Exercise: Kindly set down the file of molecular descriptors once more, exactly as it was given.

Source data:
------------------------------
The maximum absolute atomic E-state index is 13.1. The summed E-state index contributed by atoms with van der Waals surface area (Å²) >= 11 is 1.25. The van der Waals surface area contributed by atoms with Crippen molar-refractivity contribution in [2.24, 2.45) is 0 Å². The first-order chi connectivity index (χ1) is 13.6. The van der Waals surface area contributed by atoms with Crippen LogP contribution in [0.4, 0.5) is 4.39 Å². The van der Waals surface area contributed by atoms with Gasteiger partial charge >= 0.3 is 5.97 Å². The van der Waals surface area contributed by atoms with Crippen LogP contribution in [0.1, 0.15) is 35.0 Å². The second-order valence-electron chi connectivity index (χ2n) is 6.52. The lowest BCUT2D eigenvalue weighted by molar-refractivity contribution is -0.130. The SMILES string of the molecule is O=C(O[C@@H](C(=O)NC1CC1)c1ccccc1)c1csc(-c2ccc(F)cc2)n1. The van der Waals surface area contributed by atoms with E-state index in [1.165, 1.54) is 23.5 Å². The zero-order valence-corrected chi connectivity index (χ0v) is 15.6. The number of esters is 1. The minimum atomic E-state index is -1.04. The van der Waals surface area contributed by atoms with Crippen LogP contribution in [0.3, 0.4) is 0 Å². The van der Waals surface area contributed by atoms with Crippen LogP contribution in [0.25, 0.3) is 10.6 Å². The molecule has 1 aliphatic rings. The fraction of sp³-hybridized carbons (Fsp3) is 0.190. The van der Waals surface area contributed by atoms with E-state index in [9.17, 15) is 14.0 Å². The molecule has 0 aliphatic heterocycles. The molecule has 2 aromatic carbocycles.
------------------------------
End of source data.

The maximum absolute atomic E-state index is 13.1. The summed E-state index contributed by atoms with van der Waals surface area (Å²) >= 11 is 1.25. The van der Waals surface area contributed by atoms with Crippen molar-refractivity contribution in [2.24, 2.45) is 0 Å². The first-order chi connectivity index (χ1) is 13.6. The van der Waals surface area contributed by atoms with Crippen LogP contribution in [0.4, 0.5) is 4.39 Å². The van der Waals surface area contributed by atoms with Gasteiger partial charge >= 0.3 is 5.97 Å². The van der Waals surface area contributed by atoms with Crippen LogP contribution in [0.1, 0.15) is 35.0 Å². The second-order valence-electron chi connectivity index (χ2n) is 6.52. The lowest BCUT2D eigenvalue weighted by molar-refractivity contribution is -0.130. The SMILES string of the molecule is O=C(O[C@@H](C(=O)NC1CC1)c1ccccc1)c1csc(-c2ccc(F)cc2)n1. The van der Waals surface area contributed by atoms with E-state index in [1.165, 1.54) is 23.5 Å². The zero-order valence-corrected chi connectivity index (χ0v) is 15.6. The number of esters is 1. The minimum atomic E-state index is -1.04. The van der Waals surface area contributed by atoms with Crippen LogP contribution in [0.3, 0.4) is 0 Å². The van der Waals surface area contributed by atoms with Crippen LogP contribution in [0.25, 0.3) is 10.6 Å². The molecule has 1 aliphatic rings. The fraction of sp³-hybridized carbons (Fsp3) is 0.190. The van der Waals surface area contributed by atoms with E-state index in [9.17, 15) is 14.0 Å². The molecule has 0 aliphatic heterocycles. The molecule has 2 aromatic carbocycles.